Photos by Katy Laliotis '21


Effective networking is all about building trust, sharing information, and creating a positive foundation for future interactions. Networking can happen anywhere and is often most constructive when you least expect it - meeting the parents of a friend, making a new acquaintance at a wedding, talking to a seatmate while carpooling or flying, etc.  These are all opportunities to grow your network of professional relationships. Below, we've included information and tools to help you connect with alumni and make the most of in-person interactions.

Getting Started

Making the decision to start building your web of professional relationships is the first step. Below is a list of things to keep in mind when you have the opportunity to connect in-person with alumni and other professional connections--friends of your family and family of your friends are both good places to start. Find more helpful tips in this guide: Making and Using your Network             

Begin by asking a question about the person or the general situation. If you're at an event you can engage in an already-happening conversation, by simply asking, "May I join you?" 

Pay attention to people as they talk about their life, work, volunteer activities, and current events. Often you can pick up clues about what they value and enjoy. If you notice a keyword, find a way to bring that topic back into the conversation when it’s your turn. Remain authentic by keeping your focus on listening rather than thinking through what you’ll say next. It’s good to have a few “go to” questions on-hand should you experience a lull in the conversation.

Refrain from only talking about yourself; ask "why" or "how" questions (instead of yes-or-no questions) and engage actively with the answers. 

Be able to articulate what you are looking for and how others may help you. Vague questions will not work as well as specific ones, e.g. how to break into a particular company, find professional contacts in their industry, or what skills to develop for a job or internship.

To exit gracefully, you can thank them for their time and insights, shake hands and ask for a business card. If they don't have a card, ask if you can contact them on LinkedIn or have them write down their name and email.

A pile of business cards and a list of contact names do not do you or your job search much good without active follow-up. Call, send an email or connect on LinkedIn after meeting someone new. In your message, remind your new contact where and how you met them and part of what you discussed.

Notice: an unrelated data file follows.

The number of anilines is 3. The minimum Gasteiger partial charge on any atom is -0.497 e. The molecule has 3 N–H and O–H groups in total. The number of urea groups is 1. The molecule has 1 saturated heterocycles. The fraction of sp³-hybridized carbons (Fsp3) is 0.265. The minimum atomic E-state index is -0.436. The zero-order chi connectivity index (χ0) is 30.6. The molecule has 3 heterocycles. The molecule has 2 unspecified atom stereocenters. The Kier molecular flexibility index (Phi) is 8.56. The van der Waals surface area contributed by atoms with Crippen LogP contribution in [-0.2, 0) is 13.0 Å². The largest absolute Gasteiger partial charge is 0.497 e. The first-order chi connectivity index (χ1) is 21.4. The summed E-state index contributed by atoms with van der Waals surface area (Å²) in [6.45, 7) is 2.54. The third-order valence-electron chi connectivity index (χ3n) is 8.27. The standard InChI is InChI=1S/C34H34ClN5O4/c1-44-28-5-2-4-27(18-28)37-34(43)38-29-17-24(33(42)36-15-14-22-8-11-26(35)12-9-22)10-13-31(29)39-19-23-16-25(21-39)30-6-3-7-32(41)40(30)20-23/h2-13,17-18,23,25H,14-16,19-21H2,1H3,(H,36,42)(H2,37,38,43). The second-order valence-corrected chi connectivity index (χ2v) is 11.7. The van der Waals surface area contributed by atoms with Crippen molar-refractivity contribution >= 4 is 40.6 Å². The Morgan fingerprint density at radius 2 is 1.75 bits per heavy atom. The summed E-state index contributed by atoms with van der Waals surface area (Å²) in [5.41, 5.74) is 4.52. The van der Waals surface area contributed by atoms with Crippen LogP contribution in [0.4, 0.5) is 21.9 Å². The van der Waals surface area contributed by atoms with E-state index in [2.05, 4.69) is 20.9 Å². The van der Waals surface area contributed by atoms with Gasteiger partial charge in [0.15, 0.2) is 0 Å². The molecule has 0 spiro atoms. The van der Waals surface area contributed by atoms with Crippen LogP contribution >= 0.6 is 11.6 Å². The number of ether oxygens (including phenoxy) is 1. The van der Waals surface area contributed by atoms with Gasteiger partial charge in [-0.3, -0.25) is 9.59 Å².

As a student at Whitman, you have access to two powerful resources to help you research and connect with Whitman graduates working across the professional spectrum. Before you reach out, make sure that you have developed a strategy that includes: the purpose for your request, questions you’d like answers to, a solid introductory email (like the one we found here), a list of people you’re interested in learning about.

Whitman Connect is Whitman's proprietary database of alumni searchable by location, industry, occupation, major, campus groups & activities, and more. Through Whitman Connect, students can research and contact alumni who have volunteered to support students’ professional exploration and preparation in a variety of ways. Please note that this tool is a private environment for professional conversations between students and alumni. A positive, professional demeanor and responsible conduct is expected. Please do not allow others to access this resource with your login credentials or use the platform for soliciting anything beyond career mentorship or advice.

LinkedIn is a powerful networking tool that allows you to establish a professional internet presence (for free), message and keep track of your connections, research organizations, browse job/internship postings, keep current on industry news, and explore career paths by seeing other people's trajectories. According to a 2020 article about LinkedIn on the blog site Kinsta, over 90% of recruiters use LinkedIn to find and vet candidates for open positions.

Check out the Whitman College University Page, browse the profiles of Whitman alumni using their powerful filtering tools and join the Whitman College Community Discussion Group to connect with other Whitties.Visit the SEC blog for posts about starting and updating your LinkedIn profile.  LinkedIn also provides Student Resources, a series of documents and videos with additional information.


Seek out opportunities to meet alumni and build new relationships through college sponsored programs like Whitties Helping Whitties. These networking events and job shadowing opportunities will allow you to connect with alumni in a variety of professional fields - they are a great way to extend the initial contacts you make on Whitman Connect to continue the dialog or move your conversation into a workplace setting. For more information, look to the Whitties Helping Whitties website for online content and a list of activities.